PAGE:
Coronavirus Briefing: What Happened Today

All American adults in every state are now eligible for a Covid-19 vaccine.

Jonathan WolfeAmelia Nierenberg

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Credit…The New York Times

The United States passed a significant milestone in its vaccine rollout: As of today, all adults in every state, Washington, D.C., and Puerto Rico are now eligible for a Covid-19 vaccine.

The states had rushed to meet the April 19 deadline set by President Biden two weeks ago, and today the final states — Hawaii, Massachusetts, New Jersey, Oregon, Rhode Island and Vermont — expanded eligibility.

After a slow start in December, the pace of vaccinations in the U.S. has picked up considerably in recent months. More than 131 million people, or half of all American adults, had received at least one shot as of Sunday, and about 84.3 million people had been fully vaccinated, a third of the adult population. At its current pace, the U.S. will vaccinate 70 percent of its population by mid-June, but experts are warning Americans not to let their guards down. The virus is resurgent and the U.S. is averaging more than 67,000 new cases a day over the past seven days, up from over 54,000 a month ago.

The next phase of the rollout will bring its own challenges. Some scientists and health officials believe that making more people eligible will ultimately get more people vaccinated more swiftly. But others have said they are worried that some of the most vulnerable people, including those 65 and older, may have trouble competing for a shot. About a fifth of that group has not received even one shot.

As the vaccine supply expands, the extent of vaccine skepticism in the country will also come into focus. To combat vaccine hesitancy, the Biden administration is making an intense push today, which officials have likened to a “get out the vote” effort that will roll out on social media and radio and television programs.

Officials are particularly concerned about a rise in vaccine hesitancy as federal health officials pause the use of the Johnson & Johnson dose while regulators examine six cases of rare blood clots among recipients. A Centers for Disease Control and Prevention advisory panel is expected to meet on Friday and make recommendations about the vaccine’s use.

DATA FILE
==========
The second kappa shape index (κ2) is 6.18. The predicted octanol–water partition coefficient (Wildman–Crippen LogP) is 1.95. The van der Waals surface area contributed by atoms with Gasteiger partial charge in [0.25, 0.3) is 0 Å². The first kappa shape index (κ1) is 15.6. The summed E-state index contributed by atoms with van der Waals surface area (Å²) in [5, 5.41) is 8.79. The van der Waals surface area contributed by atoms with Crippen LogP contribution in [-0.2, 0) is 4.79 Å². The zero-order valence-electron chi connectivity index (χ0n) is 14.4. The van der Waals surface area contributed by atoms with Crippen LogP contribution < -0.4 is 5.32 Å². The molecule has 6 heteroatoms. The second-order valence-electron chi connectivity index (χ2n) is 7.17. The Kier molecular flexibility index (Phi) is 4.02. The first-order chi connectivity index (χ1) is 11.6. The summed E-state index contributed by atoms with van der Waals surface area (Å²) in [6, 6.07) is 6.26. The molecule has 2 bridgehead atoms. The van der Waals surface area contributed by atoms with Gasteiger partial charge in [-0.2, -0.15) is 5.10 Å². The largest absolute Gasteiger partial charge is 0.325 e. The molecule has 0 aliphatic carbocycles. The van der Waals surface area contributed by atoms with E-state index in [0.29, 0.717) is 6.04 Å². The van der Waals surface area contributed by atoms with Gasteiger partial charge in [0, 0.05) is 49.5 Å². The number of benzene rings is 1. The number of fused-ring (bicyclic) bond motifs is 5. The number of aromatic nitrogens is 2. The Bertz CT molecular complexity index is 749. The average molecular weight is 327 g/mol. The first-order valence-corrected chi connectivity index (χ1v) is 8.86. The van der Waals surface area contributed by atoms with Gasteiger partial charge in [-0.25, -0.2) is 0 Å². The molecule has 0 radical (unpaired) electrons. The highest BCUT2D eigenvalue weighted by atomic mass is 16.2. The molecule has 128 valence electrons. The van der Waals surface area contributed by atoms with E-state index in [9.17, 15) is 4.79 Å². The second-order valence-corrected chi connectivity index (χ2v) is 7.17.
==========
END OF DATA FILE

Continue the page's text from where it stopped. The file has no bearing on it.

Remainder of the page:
A year in, and we are languishing. That’s the academic term for the collective fog we’ve endured for more than a year — trouble concentrating, trouble staying motivated, trouble getting excited about the future.

Languishing isn’t burnout, which is more a lack of energy. It’s not depression, with its lack of hope. Instead, it’s a sense of stagnation, of emptiness, of just-getting-by, a malaise that might be the dominant emotion of 2021.

Adam Grant, a professor of management and psychology at Wharton, suggested we think of languishing as a midpoint between flourishing and depression.

“Flourishing is the peak of well-being: You have a strong sense of meaning, mastery and mattering to others. Depression is the valley of ill-being: You feel despondent, drained and worthless,” Grant writes.

There’s still more research to do, but giving the emotion a name might give us a way to move forward, Grant argues.

“It could give us a socially acceptable response to ‘How are you?’

Instead of saying ‘Great!’ or ‘Fine,’ imagine if we answered, ‘Honestly, I’m languishing.’ It would be a refreshing foil for toxic positivity — that quintessentially American pressure to be upbeat at all times.”




For the first eight months of the lockdown, my husband and I literally did not know anyone personally that had Covid. We were compliant using masks, sanitizer and delivery options. My husband got antsy and began venturing out but with caution. Most of the time it was outdoor camping. On Jan. 5 my husband started showing symptoms. Alarmed but hopeful, we treated it with everything we could and took all the medical advice. On Jan. 15 he was feeling better, had energy and color in his face. We were so relieved. Jan. 16 he woke up and was struggling to breathe. I took him to the E.R. but couldn’t go in with him. He called later to say he was on antibiotics, antibodies, and oxygen and the doctor was going to keep him overnight. He felt better and his spirits were good. Three days later he went into respiratory distress, was moved to I.C.U. and put on a ventilator. My husband died Feb. 10, 2021. He turned 50 while in the hospital. The worst part was not being at his side. It breaks my heart to think he couldn’t feel the comfort of our touch. Even though we were able to FaceTime our voices many times before he passed, I mourn not being at his side almost as much as his absence.

— Joanne Atoigue, Las Vegas

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Jonathan Wolfe and Amelia Nierenberg